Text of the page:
NEWS: Around the Arctic December 03, 2018 - 3:30 pm

Inuit affected by Sixties Scoop can now apply for compensation from $800M settlement

"This settlement represents an important step forward for thousands of Indigenous people"


Inuit who were taken south as children from the late 1950s to early 1980s can now apply for an estimated $25,000 in compensation for the harms they suffered.

Their experiences are today known as the Sixties Scoop, when roughly 20,000 Indigenous children were adopted out or sent to live with non-Indigenous families.

Carolyn Bennett, the minister of Crown-Indigenous relations, said Dec. 3 marks a milestone as the $800-million agreement with survivors of the Sixties Scoop that was reached in 2017 takes effect today.

Bennett called the Sixties Scoop “a dark and terrible chapter in Canada’s history.”

“This settlement represents an important step forward for thousands of Indigenous people. It is focused on the needs of survivors, providing individual compensation and recognizing the importance of language and culture and the harm done when children are taken from their families and communities,” she said.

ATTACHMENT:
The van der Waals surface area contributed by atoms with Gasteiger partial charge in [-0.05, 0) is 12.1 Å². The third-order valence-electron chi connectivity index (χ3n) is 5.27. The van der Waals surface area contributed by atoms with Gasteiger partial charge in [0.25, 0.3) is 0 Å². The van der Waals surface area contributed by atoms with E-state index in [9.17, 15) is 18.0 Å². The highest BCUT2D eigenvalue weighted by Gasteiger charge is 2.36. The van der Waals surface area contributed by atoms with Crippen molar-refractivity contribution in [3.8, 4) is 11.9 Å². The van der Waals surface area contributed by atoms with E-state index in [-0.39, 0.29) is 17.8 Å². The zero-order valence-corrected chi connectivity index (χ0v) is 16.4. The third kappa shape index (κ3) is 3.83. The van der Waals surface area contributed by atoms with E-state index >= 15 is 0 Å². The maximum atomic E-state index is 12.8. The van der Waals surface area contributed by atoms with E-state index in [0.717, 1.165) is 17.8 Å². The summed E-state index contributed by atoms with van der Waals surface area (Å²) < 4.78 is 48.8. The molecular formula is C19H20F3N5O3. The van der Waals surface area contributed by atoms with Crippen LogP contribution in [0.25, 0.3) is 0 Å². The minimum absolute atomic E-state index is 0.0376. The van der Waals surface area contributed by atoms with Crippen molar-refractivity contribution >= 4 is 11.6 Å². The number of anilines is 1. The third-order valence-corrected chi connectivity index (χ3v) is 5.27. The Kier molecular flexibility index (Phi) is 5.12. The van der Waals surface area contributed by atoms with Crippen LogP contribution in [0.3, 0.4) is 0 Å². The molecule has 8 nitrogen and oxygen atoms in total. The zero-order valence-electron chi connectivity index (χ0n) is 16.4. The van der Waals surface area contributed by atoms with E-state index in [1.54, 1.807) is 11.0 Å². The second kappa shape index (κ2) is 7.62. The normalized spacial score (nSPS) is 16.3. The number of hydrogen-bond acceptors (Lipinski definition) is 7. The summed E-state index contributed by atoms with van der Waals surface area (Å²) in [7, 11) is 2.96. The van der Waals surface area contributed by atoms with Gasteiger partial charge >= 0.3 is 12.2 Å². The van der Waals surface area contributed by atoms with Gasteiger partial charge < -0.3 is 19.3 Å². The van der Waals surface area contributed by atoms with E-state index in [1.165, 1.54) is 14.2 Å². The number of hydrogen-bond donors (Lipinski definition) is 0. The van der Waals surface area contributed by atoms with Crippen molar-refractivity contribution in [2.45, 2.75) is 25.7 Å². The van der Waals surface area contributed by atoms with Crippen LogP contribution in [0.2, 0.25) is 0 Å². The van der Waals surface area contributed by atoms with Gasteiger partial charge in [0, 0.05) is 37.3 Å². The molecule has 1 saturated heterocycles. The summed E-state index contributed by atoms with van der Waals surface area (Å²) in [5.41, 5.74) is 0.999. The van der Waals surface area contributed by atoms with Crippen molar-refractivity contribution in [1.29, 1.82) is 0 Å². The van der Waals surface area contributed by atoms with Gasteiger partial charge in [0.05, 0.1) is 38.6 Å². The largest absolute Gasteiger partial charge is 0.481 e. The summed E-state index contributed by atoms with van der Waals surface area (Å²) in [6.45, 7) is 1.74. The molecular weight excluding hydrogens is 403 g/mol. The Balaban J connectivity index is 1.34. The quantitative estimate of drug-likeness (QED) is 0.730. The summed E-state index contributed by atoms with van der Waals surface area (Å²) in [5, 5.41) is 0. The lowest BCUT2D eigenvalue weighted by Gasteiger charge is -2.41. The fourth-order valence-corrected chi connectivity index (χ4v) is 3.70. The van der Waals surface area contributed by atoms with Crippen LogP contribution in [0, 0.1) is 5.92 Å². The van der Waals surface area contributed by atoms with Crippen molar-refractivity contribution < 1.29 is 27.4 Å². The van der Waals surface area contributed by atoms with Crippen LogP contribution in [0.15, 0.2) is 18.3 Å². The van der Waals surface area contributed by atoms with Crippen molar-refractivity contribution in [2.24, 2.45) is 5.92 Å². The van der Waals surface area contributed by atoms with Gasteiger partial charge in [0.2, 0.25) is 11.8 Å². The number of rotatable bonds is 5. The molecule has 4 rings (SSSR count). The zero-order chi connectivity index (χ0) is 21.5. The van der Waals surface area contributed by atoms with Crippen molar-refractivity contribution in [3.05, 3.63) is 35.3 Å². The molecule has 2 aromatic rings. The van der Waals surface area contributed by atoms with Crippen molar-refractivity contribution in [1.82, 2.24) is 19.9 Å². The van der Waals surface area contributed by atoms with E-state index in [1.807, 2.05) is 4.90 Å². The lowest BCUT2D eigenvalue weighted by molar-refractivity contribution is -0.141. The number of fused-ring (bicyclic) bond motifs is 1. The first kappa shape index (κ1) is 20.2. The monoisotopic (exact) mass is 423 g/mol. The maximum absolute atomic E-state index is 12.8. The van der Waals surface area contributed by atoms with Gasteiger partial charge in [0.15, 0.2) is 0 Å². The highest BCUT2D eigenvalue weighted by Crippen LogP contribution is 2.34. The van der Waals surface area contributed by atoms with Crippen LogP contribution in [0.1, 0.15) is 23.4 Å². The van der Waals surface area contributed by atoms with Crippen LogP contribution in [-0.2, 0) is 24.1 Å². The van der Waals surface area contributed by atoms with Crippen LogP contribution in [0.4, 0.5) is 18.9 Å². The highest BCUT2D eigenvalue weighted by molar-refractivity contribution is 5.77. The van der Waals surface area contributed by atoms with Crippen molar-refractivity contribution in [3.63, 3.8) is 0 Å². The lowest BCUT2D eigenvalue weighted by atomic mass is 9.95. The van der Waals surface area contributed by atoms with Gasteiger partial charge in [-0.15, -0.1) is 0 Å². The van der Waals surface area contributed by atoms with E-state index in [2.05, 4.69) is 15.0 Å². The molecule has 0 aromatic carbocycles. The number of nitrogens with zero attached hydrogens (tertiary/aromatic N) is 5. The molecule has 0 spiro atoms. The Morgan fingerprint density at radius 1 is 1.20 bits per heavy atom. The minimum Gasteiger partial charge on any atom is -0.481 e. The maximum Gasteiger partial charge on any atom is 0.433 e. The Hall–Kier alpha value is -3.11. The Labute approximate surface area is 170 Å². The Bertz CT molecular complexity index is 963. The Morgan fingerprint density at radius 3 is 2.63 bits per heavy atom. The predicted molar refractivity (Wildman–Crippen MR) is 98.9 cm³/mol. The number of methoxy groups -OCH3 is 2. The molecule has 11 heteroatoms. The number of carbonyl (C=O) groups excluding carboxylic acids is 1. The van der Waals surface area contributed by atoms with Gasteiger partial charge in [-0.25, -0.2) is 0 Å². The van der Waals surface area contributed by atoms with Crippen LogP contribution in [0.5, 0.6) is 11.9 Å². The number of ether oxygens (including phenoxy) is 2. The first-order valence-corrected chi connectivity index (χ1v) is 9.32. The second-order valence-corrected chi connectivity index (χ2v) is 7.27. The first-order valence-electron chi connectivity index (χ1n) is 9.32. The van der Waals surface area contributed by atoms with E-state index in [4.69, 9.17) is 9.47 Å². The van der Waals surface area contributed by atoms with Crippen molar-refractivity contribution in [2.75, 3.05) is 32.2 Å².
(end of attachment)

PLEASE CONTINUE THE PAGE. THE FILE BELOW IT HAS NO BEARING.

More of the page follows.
“We will continue to work with survivors and Indigenous partners to advance reconciliation, promote Indigenous languages and culture, and support the healing and commemoration of those affected by the harmful policies of the past.”

Survivors of the Sixties Scoop can now apply for compensation, and work can begin to bring about healing, recognition, understanding and commemoration, said a news release about the settlement.

This settlement combines individual compensation with future support for Sixties Scoop survivors. Eligible class members will receive about $25,000 each in compensation for harm suffered as a result of their experiences in the Sixties Scoop. The exact amount, which will not exceed $50,000 per person, will depend on the number of validated claims, the release said.

The claims process will be administered by Collectiva, an independent firm.

Applicants must submit their claim by Aug. 30. Further information about the process can be found at: Sixties Scoop Settlement.

The settlement also provides a $50-million investment for the establishment of an independent, charitable foundation open to all Indigenous peoples to support healing, wellness, education, language, culture and commemoration.

The Sixties Scoop Healing Foundation has been incorporated and has received charitable status, and it will start to reach out to those affected by the Sixties Scoop, the release said.